Turner's Syndrome is a developmental and metabolic disorder that prevents girls from developing fully into women. Many of these girls and young ladies are as short as ten-year-olds and frequently resemble pre-teens. They also have extremely short reproductive capacities, limiting the number of years in which they can have a child of their own. Some subtypes of Turner's prevent these women from having a child at all. If you have Turner's and want a baby, you should consult an infertility doctor for help and advice.
Establishing Whether or Not Your Ovaries Are Functional
If you have mosaic Turner's Syndrome, you have a far greater chance of being able to conceive than other women with other types of Turner's. This is because the other copies or deformations of the "X" and/or "Y" chromosomes present in other types of this syndrome often render women sterile, but not in mosaic Turner's. Your biggest obstacle is finding out whether or not your ovaries are functioning properly, and producing eggs.
Your OBGYN can perform some tests and monitor your ovaries to see if they produce eggs. Then you can either attempt in vitro fertilization using your own eggs, or take fertility drugs to produce several of your own eggs at one time. The latter option helps you increase your chances of becoming pregnant because your partner's sperm will have more options to fertilize.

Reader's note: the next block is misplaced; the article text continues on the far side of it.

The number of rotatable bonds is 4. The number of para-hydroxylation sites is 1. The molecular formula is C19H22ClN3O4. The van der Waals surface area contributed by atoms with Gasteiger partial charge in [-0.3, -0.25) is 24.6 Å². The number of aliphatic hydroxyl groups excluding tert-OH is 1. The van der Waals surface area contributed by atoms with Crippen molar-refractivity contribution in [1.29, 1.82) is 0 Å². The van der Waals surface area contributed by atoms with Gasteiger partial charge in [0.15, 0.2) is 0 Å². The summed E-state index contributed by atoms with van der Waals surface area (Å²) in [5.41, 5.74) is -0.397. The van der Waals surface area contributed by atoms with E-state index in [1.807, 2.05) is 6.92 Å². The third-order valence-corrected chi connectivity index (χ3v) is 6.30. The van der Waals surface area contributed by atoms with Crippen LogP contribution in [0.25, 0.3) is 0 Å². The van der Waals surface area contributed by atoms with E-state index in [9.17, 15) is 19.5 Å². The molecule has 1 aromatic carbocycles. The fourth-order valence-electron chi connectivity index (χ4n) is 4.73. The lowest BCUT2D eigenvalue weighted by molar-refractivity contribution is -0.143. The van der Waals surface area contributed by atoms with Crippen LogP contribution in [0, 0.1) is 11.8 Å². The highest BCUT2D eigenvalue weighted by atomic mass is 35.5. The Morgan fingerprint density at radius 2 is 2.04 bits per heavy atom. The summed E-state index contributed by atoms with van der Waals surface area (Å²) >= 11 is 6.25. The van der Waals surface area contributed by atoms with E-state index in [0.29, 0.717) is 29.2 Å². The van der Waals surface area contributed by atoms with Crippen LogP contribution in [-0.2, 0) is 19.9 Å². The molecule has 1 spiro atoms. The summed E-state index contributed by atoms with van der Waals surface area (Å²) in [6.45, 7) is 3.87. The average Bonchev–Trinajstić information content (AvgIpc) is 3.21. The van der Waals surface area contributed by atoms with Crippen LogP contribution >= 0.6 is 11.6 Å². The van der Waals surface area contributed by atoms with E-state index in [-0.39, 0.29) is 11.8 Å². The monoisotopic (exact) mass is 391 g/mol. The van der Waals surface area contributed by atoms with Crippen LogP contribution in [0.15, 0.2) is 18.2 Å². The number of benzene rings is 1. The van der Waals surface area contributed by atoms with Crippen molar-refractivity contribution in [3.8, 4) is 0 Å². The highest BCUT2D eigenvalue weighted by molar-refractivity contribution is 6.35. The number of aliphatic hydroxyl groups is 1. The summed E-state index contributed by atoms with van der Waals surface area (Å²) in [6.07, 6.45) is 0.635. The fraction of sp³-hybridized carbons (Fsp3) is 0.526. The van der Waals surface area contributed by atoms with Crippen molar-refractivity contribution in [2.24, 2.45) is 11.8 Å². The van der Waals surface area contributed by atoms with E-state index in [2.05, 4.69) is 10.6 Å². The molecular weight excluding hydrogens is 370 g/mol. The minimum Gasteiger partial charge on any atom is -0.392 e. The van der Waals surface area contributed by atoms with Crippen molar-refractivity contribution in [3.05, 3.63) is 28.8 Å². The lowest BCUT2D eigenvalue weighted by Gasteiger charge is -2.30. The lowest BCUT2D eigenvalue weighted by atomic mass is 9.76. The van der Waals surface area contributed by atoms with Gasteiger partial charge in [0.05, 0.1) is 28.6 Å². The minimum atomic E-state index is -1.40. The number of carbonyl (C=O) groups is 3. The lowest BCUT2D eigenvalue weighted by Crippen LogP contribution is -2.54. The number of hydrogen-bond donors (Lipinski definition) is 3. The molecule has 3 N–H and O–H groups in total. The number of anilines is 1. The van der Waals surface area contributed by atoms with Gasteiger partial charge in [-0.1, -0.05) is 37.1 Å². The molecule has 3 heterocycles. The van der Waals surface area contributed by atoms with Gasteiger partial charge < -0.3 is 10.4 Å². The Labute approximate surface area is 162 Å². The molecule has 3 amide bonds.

Implantation of a Fertilized Egg
Your next big obstacle is making sure your fertilized egg(s) can attach to the wall of your uterus. In women with Turner's, there are often deformities with the reproductive organs, kidneys, and bladder. As such, you may miscarry several pregnancies before you either give up or you are finally able to conceive. Even then, your OBGYN may prescribe bed rest throughout your entire pregnancy to avoid a miscarriage.
Taking Hormones While Pregnant
Because women with Turner's have major hormone imbalances, you may need to take hormones throughout your pregnancy. The hormones your doctor prescribes are often given in the form of shots by your OBGYN. They represent the amounts of each hormone needed to conceive, carry a child, and finally go into labor and delivery.
There are multiple risks to the embryo and fetus, but you will have to weigh those against your desire to have your own healthy baby. After your baby is born, then you have to decide if you are going to take hormones to produce milk for him/her, or feed your baby formula to avoid passing those hormones to your baby through your breast milk. Talk with a doctor, such as at Women's Care Inc, for more help.Share